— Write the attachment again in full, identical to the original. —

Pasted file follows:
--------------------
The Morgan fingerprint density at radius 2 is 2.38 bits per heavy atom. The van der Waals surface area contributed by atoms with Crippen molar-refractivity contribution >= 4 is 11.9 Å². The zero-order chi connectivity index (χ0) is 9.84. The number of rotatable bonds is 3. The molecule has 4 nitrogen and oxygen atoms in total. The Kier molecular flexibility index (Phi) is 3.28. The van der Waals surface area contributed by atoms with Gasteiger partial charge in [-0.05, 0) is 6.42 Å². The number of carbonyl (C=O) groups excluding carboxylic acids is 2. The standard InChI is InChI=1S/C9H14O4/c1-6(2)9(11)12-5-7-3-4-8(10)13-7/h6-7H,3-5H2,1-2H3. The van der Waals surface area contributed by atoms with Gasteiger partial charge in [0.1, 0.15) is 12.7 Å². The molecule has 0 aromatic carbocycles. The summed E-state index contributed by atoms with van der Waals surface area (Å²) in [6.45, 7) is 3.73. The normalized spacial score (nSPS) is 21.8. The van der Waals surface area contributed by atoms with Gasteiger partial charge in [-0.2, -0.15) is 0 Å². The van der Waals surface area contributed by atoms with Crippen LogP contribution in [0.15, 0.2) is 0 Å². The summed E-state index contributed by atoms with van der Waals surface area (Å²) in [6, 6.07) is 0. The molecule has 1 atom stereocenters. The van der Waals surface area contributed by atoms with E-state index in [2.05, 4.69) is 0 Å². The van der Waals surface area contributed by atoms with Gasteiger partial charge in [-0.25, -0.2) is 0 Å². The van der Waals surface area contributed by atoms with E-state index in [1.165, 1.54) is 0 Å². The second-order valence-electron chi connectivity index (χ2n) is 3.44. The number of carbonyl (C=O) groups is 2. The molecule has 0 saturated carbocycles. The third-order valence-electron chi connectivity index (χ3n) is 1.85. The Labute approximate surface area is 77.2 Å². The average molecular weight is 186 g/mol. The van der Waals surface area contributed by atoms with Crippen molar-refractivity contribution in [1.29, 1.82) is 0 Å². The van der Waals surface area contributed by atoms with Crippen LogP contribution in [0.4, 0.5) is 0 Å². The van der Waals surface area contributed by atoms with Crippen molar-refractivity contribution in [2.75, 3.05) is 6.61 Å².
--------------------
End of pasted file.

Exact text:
The Morgan fingerprint density at radius 2 is 2.38 bits per heavy atom. The van der Waals surface area contributed by atoms with Crippen molar-refractivity contribution >= 4 is 11.9 Å². The zero-order chi connectivity index (χ0) is 9.84. The number of rotatable bonds is 3. The molecule has 4 nitrogen and oxygen atoms in total. The Kier molecular flexibility index (Phi) is 3.28. The van der Waals surface area contributed by atoms with Gasteiger partial charge in [-0.05, 0) is 6.42 Å². The number of carbonyl (C=O) groups excluding carboxylic acids is 2. The standard InChI is InChI=1S/C9H14O4/c1-6(2)9(11)12-5-7-3-4-8(10)13-7/h6-7H,3-5H2,1-2H3. The van der Waals surface area contributed by atoms with Gasteiger partial charge in [0.1, 0.15) is 12.7 Å². The molecule has 0 aromatic carbocycles. The summed E-state index contributed by atoms with van der Waals surface area (Å²) in [6.45, 7) is 3.73. The normalized spacial score (nSPS) is 21.8. The van der Waals surface area contributed by atoms with Gasteiger partial charge in [-0.2, -0.15) is 0 Å². The van der Waals surface area contributed by atoms with Crippen LogP contribution in [0.15, 0.2) is 0 Å². The summed E-state index contributed by atoms with van der Waals surface area (Å²) in [6, 6.07) is 0. The molecule has 1 atom stereocenters. The van der Waals surface area contributed by atoms with E-state index in [2.05, 4.69) is 0 Å². The van der Waals surface area contributed by atoms with Gasteiger partial charge in [-0.25, -0.2) is 0 Å². The van der Waals surface area contributed by atoms with E-state index in [1.165, 1.54) is 0 Å². The second-order valence-electron chi connectivity index (χ2n) is 3.44. The number of carbonyl (C=O) groups is 2. The molecule has 0 saturated carbocycles. The third-order valence-electron chi connectivity index (χ3n) is 1.85. The Labute approximate surface area is 77.2 Å². The average molecular weight is 186 g/mol. The van der Waals surface area contributed by atoms with Crippen molar-refractivity contribution in [1.29, 1.82) is 0 Å². The van der Waals surface area contributed by atoms with Crippen LogP contribution in [0.4, 0.5) is 0 Å². The van der Waals surface area contributed by atoms with Crippen molar-refractivity contribution in [2.75, 3.05) is 6.61 Å².